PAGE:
In recent weeks, Bangalore’s North-East Cyber Economic and Narcotics Crime (CEN) police have been on high alert due to a surge in Aadhaar biometric fraud cases. Two individuals from Bihar were apprehended for exploiting publicly available registration papers containing Aadhaar numbers and thumb impressions from the state government’s Kaveri portal for property registration. The defrauder used the Aadhaar details and thumbprints to do transactions without permission, and the people didn’t know until they got messages from their banks saying money was taken out.
Unlike typical phishing scams, Aadhaar biometric fraud doesn’t involve clicking on suspicious links or sharing One Time Passwords (OTPs). Instead, scammers employ a method using butter paper sheets to duplicate Aadhaar biometric data.
In the arrested cases, the suspects downloaded registration papers with Aadhaar details and thumb impressions from the Kaveri portal. The victims, including a contractor, retiree, and teacher, reported losses ranging from Rs 15,000 to Rs 32,700. In spite of not sharing bank details or clicking on unknown links, they fell victim to this exceptional fraud.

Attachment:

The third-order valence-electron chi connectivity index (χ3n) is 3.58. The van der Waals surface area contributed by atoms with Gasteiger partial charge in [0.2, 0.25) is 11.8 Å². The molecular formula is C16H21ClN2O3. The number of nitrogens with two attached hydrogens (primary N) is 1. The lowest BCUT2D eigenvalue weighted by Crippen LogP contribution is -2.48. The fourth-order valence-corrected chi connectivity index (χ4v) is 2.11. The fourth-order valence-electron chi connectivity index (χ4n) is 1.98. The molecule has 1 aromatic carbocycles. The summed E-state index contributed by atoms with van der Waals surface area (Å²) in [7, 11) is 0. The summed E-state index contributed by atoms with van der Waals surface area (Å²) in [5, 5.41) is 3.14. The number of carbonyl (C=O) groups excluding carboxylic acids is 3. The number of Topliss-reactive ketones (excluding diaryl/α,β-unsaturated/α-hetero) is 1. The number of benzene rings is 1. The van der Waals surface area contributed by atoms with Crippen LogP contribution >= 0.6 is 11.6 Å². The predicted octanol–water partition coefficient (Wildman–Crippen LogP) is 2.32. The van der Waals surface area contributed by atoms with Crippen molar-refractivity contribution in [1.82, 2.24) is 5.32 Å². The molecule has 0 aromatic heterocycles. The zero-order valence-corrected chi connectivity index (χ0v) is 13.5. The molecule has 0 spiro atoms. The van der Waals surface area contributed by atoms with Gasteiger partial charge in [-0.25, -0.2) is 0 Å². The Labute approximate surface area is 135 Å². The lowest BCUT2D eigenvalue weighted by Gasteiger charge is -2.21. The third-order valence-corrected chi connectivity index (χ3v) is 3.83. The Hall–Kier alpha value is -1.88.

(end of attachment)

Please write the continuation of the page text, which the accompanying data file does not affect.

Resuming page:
The police commissioner revealed that Bangalore had witnessed 116 similar cases in the last few months. The officer of the law think the defrauder are from another place and are getting information from public websites about land registration.
The fraudsters use butter paper sheets to clone biometrics. They place thumb impressions on registration sheets, cover them with a silicone sheet, and heat them using ultraviolet lamps. This transfers the biometric information to the silicone sheets. Another way is copying thumbprints onto special sheets using heat, and then using really good scanners to make prints on photo films.
Subsequently, the scammers use apps like Spice Money and Ezeepay, providing Aadhaar Enabled Payment System (AEPS) services. They take out money using small ATMs, and it causes the people who got tricked to lose a lot of money.
Tracking AEPS fraud is challenging, and investigations are time-consuming. Victims may receive a reference ID or confirmation messages for AEPS withdrawals, but investigators are often limited to the agent ID. The senior officer suggested locking biometrics on the Unique Identification Authority of India (UIDAI) website to prevent unauthorized use. Additionally, he emphasized the importance of the National Payments Corporation of India’s (NPCI) maximum transaction limit of Rs 10,000 for single AEPS financial transactions to prevent large withdrawals.
The rise in Aadhaar biometric fraud poses a significant challenge for law enforcement. With criminals employing advanced techniques to exploit publicly available data, authorities face difficulties in tracking and apprehending suspects. Enhanced security measures, such as biometric locking and transaction limits, are recommended to curb this growing frighten.